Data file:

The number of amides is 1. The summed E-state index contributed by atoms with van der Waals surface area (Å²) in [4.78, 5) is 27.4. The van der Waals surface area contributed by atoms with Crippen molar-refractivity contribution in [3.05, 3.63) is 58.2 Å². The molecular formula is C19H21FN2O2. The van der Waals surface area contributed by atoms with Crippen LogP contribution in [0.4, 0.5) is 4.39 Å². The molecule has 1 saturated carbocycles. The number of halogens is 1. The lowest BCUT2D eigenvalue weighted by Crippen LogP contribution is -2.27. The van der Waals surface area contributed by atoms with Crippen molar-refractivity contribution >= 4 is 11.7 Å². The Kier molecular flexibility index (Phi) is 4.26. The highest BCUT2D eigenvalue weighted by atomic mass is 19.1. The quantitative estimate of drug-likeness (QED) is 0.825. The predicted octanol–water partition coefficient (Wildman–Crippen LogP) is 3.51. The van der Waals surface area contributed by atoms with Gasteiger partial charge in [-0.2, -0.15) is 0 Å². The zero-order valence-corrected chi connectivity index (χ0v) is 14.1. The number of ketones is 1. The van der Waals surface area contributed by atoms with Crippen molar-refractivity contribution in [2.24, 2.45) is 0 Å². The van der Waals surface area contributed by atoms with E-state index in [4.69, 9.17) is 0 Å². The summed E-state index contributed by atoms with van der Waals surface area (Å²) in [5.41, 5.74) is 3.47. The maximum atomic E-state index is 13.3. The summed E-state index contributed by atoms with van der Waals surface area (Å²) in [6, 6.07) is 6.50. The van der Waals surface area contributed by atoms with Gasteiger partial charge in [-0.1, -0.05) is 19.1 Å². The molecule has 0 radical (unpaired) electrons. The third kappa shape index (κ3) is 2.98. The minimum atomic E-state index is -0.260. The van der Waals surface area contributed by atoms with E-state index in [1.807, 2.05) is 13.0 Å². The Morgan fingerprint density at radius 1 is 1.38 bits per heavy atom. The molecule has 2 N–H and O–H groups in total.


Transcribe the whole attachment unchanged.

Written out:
The number of amides is 1. The summed E-state index contributed by atoms with van der Waals surface area (Å²) in [4.78, 5) is 27.4. The van der Waals surface area contributed by atoms with Crippen molar-refractivity contribution in [3.05, 3.63) is 58.2 Å². The molecular formula is C19H21FN2O2. The van der Waals surface area contributed by atoms with Crippen LogP contribution in [0.4, 0.5) is 4.39 Å². The molecule has 1 saturated carbocycles. The number of halogens is 1. The lowest BCUT2D eigenvalue weighted by Crippen LogP contribution is -2.27. The van der Waals surface area contributed by atoms with Crippen molar-refractivity contribution >= 4 is 11.7 Å². The Kier molecular flexibility index (Phi) is 4.26. The highest BCUT2D eigenvalue weighted by atomic mass is 19.1. The quantitative estimate of drug-likeness (QED) is 0.825. The predicted octanol–water partition coefficient (Wildman–Crippen LogP) is 3.51. The van der Waals surface area contributed by atoms with Gasteiger partial charge in [-0.2, -0.15) is 0 Å². The zero-order valence-corrected chi connectivity index (χ0v) is 14.1. The number of ketones is 1. The van der Waals surface area contributed by atoms with Crippen molar-refractivity contribution in [2.24, 2.45) is 0 Å². The van der Waals surface area contributed by atoms with E-state index in [4.69, 9.17) is 0 Å². The summed E-state index contributed by atoms with van der Waals surface area (Å²) in [5.41, 5.74) is 3.47. The maximum atomic E-state index is 13.3. The summed E-state index contributed by atoms with van der Waals surface area (Å²) in [6, 6.07) is 6.50. The van der Waals surface area contributed by atoms with Gasteiger partial charge in [-0.1, -0.05) is 19.1 Å². The molecule has 0 radical (unpaired) electrons. The third kappa shape index (κ3) is 2.98. The minimum atomic E-state index is -0.260. The van der Waals surface area contributed by atoms with E-state index in [1.807, 2.05) is 13.0 Å². The Morgan fingerprint density at radius 1 is 1.38 bits per heavy atom. The molecule has 2 N–H and O–H groups in total.